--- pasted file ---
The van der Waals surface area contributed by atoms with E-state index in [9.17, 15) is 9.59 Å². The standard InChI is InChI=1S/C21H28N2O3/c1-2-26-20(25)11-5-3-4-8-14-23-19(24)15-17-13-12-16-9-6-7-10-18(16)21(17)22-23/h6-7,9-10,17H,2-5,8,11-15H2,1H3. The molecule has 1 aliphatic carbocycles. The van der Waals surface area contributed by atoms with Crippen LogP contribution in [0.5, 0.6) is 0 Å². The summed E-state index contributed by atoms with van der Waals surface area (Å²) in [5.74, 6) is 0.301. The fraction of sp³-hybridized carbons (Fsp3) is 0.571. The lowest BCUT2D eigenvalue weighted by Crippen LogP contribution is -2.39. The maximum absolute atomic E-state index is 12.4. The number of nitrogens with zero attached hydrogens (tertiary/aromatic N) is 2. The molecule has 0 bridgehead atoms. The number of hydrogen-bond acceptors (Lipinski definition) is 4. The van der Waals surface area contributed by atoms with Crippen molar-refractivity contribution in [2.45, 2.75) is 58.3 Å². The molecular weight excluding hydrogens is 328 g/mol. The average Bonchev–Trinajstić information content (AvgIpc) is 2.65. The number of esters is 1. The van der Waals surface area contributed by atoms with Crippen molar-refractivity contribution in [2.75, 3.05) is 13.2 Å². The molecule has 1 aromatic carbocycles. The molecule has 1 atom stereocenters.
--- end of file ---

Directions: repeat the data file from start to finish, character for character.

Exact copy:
The van der Waals surface area contributed by atoms with E-state index in [9.17, 15) is 9.59 Å². The standard InChI is InChI=1S/C21H28N2O3/c1-2-26-20(25)11-5-3-4-8-14-23-19(24)15-17-13-12-16-9-6-7-10-18(16)21(17)22-23/h6-7,9-10,17H,2-5,8,11-15H2,1H3. The molecule has 1 aliphatic carbocycles. The van der Waals surface area contributed by atoms with Crippen LogP contribution in [0.5, 0.6) is 0 Å². The summed E-state index contributed by atoms with van der Waals surface area (Å²) in [5.74, 6) is 0.301. The fraction of sp³-hybridized carbons (Fsp3) is 0.571. The lowest BCUT2D eigenvalue weighted by Crippen LogP contribution is -2.39. The maximum absolute atomic E-state index is 12.4. The number of nitrogens with zero attached hydrogens (tertiary/aromatic N) is 2. The molecule has 0 bridgehead atoms. The number of hydrogen-bond acceptors (Lipinski definition) is 4. The van der Waals surface area contributed by atoms with Crippen molar-refractivity contribution in [2.45, 2.75) is 58.3 Å². The molecular weight excluding hydrogens is 328 g/mol. The average Bonchev–Trinajstić information content (AvgIpc) is 2.65. The number of esters is 1. The van der Waals surface area contributed by atoms with Crippen molar-refractivity contribution in [2.75, 3.05) is 13.2 Å². The molecule has 1 aromatic carbocycles. The molecule has 1 atom stereocenters.